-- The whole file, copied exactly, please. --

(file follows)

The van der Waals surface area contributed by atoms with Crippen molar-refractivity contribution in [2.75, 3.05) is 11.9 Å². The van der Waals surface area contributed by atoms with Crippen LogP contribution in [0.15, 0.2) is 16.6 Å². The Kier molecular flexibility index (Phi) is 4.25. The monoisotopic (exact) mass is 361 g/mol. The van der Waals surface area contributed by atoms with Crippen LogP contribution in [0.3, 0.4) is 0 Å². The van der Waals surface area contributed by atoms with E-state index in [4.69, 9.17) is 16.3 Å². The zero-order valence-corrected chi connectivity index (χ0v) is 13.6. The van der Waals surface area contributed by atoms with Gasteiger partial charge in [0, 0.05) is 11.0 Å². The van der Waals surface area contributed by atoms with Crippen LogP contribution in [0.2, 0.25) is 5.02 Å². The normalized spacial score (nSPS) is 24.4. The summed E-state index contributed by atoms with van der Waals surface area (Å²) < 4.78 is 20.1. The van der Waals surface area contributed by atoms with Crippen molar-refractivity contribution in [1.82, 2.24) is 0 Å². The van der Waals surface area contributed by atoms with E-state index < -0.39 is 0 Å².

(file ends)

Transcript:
The van der Waals surface area contributed by atoms with Crippen molar-refractivity contribution in [2.75, 3.05) is 11.9 Å². The van der Waals surface area contributed by atoms with Crippen LogP contribution in [0.15, 0.2) is 16.6 Å². The Kier molecular flexibility index (Phi) is 4.25. The monoisotopic (exact) mass is 361 g/mol. The van der Waals surface area contributed by atoms with Crippen LogP contribution in [0.3, 0.4) is 0 Å². The van der Waals surface area contributed by atoms with E-state index in [4.69, 9.17) is 16.3 Å². The zero-order valence-corrected chi connectivity index (χ0v) is 13.6. The van der Waals surface area contributed by atoms with Gasteiger partial charge in [0, 0.05) is 11.0 Å². The van der Waals surface area contributed by atoms with Crippen LogP contribution in [0.2, 0.25) is 5.02 Å². The normalized spacial score (nSPS) is 24.4. The summed E-state index contributed by atoms with van der Waals surface area (Å²) < 4.78 is 20.1. The van der Waals surface area contributed by atoms with Crippen molar-refractivity contribution in [1.82, 2.24) is 0 Å². The van der Waals surface area contributed by atoms with E-state index < -0.39 is 0 Å².